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Album Review

The biggest music story of 2009? Susan Boyle.

In April, an unassuming 48-year-old Scottish church volunteer wowed England with her show-stopping performance of "I Dreamed a Dream" (from Les Misérables) on the TV show Britain's Got Talent. In the days that followed, 120 million people around the world viewed the performance on YouTube.

Boyle's instantaneous rise from obscurity to white-hot celebrity paved the way for her debut album's massive success. I Dreamed a Dream was the year's biggest debut, with first-week sales of 701,000 copies in the United States alone. Since then, it's become the second biggest album of the year—3.1 million copies sold domestically and a 6 million worldwide—in just six weeks. (Only Taylor Swift topped Susan's U.S. sales, and she needed an 11-month head start).

Song-wise, Boyle's debut is a sometimes whiplash-inducing collection of covers that includes hymns, a Christmas song, show tunes, classic oldies and big hits by The Monkees, The Rolling Stones and Madonna.

Positive Elements

Spiritual Content

Sexual Content

Violent Content

Crude or Profane Language

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Pro-social Content

Boyle has been outspoken about her Christian faith, which is evidenced by her inclusion of "How Great Thou Art," "Amazing Grace" and "Silent Night." She also sings Patty Griffin's 2007 gospel-esque tribute to Martin Luther King Jr., "Up to the Mountain."

Juxtaposed against those spiritual tracks are melancholy, melodramatic odes to determination from The Stones ("Wild Horses") and Madonna ("You'll See"). A deep desire to please (perhaps one's parents?) comes through on "Proud" (a song from the U.K. television show Britannia High). On it, Susan sings, "One day if I'm allowed/ … One day I'll make you proud." Likewise, "Who I Was Born to Be" bursts with Broadway-like gravitas ("Though I may not know the answers/I can finally say I am free/And if the questions led me here/Then I am who I was born to be").

Objectionable Content

Ironically, Boyle's signature song, "I Dreamed a Dream," tells a story of anguish and dashed hopes. It's not negative, per se, but it certainly doesn't end on a happy note: "I had a dream my life would be/So different from this hell I'm living/ … So different now from what it seemed/Now life has killed the dream I dreamed." Ouch.

A stanza on "Wild Horses" could be negatively interpreted: "I know I've dreamt you a sin and a lie/I have my freedom but I don't have much time/Faith has been broken, tears must be cried/Let's do some living after we die"). One could also say that Madonna's boot-straps determination on "You'll See" is a tad unhealthy ("All by myself/I don't need anyone at all").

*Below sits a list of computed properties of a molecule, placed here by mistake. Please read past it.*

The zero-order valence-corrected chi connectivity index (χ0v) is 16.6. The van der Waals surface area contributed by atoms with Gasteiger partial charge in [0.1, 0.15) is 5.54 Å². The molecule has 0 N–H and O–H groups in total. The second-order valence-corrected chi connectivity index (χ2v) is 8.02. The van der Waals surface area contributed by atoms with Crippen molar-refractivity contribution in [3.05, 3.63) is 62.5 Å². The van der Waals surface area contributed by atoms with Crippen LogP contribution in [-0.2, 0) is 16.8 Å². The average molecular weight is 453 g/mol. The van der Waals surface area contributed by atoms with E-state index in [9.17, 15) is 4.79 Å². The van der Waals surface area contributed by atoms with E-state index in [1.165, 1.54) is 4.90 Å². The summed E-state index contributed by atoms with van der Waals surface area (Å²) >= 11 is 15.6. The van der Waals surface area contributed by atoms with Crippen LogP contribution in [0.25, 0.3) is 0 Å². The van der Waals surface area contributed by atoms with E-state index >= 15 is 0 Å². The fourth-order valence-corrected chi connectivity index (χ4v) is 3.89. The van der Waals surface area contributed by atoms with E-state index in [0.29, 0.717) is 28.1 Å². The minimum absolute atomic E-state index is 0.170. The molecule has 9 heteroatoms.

Summary Advisory

Many inkwells have already been emptied parsing the significance of Susan Boyle's story. My comment is simple: It's a remarkable illustration of what happens when you intermingle reality TV, the Internet, a Cinderella-like narrative and a heaping dollop of real talent.

Listening to the album, I was surprised by what it was like to hear Boyle's voice without watching Simon Cowell raising his eyebrows. Her voice—isolated from the circus that's surrounded her—packs a powerful emotional punch. So this release isn't just the continued packaging of the month's celebrity flavor. It's truly good music in an amalgamated genre that's stood the test of time for a good many decades.

Lyrically, there are no significant problems and few minor ones. Much of the album feels more than a little Dickensian as Susan dutifully trudges through the emotional fog of life's hardships. But just as Dickens did, she reminds us—every two or three tracks—of the faith and hope that sustains and guides her.

Plot Summary

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I Dreamed a Dream topped the charts for a month and a half, selling 3.1 million copies in the process.

Record Label

Syco Music,Columbia




November 23, 2009

On Video

Year Published



Adam R. Holz

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